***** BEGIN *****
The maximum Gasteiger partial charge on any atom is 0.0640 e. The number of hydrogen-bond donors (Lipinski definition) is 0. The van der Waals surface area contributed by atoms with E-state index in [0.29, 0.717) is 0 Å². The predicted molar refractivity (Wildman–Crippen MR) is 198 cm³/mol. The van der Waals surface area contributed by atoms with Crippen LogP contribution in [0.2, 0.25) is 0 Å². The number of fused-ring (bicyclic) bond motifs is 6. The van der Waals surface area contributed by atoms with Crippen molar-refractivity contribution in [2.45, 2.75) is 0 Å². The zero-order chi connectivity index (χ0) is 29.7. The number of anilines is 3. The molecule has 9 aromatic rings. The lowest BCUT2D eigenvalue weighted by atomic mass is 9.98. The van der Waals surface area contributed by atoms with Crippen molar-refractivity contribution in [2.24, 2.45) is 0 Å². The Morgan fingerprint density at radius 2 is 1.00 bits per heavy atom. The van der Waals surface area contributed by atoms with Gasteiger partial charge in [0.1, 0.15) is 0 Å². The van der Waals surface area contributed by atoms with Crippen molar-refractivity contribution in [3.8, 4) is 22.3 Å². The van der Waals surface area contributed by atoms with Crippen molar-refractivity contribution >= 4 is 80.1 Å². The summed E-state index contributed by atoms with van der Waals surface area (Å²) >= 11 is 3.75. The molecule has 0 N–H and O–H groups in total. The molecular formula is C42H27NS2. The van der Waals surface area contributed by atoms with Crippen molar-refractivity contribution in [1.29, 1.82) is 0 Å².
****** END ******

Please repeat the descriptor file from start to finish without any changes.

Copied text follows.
The maximum Gasteiger partial charge on any atom is 0.0640 e. The number of hydrogen-bond donors (Lipinski definition) is 0. The van der Waals surface area contributed by atoms with E-state index in [0.29, 0.717) is 0 Å². The predicted molar refractivity (Wildman–Crippen MR) is 198 cm³/mol. The van der Waals surface area contributed by atoms with Crippen LogP contribution in [0.2, 0.25) is 0 Å². The number of fused-ring (bicyclic) bond motifs is 6. The van der Waals surface area contributed by atoms with Crippen molar-refractivity contribution in [2.45, 2.75) is 0 Å². The zero-order chi connectivity index (χ0) is 29.7. The number of anilines is 3. The molecule has 9 aromatic rings. The lowest BCUT2D eigenvalue weighted by atomic mass is 9.98. The van der Waals surface area contributed by atoms with Crippen molar-refractivity contribution in [2.24, 2.45) is 0 Å². The Morgan fingerprint density at radius 2 is 1.00 bits per heavy atom. The van der Waals surface area contributed by atoms with Gasteiger partial charge in [0.1, 0.15) is 0 Å². The van der Waals surface area contributed by atoms with Crippen molar-refractivity contribution in [3.8, 4) is 22.3 Å². The van der Waals surface area contributed by atoms with Crippen molar-refractivity contribution >= 4 is 80.1 Å². The summed E-state index contributed by atoms with van der Waals surface area (Å²) >= 11 is 3.75. The molecule has 0 N–H and O–H groups in total. The molecular formula is C42H27NS2. The van der Waals surface area contributed by atoms with Crippen molar-refractivity contribution in [1.29, 1.82) is 0 Å².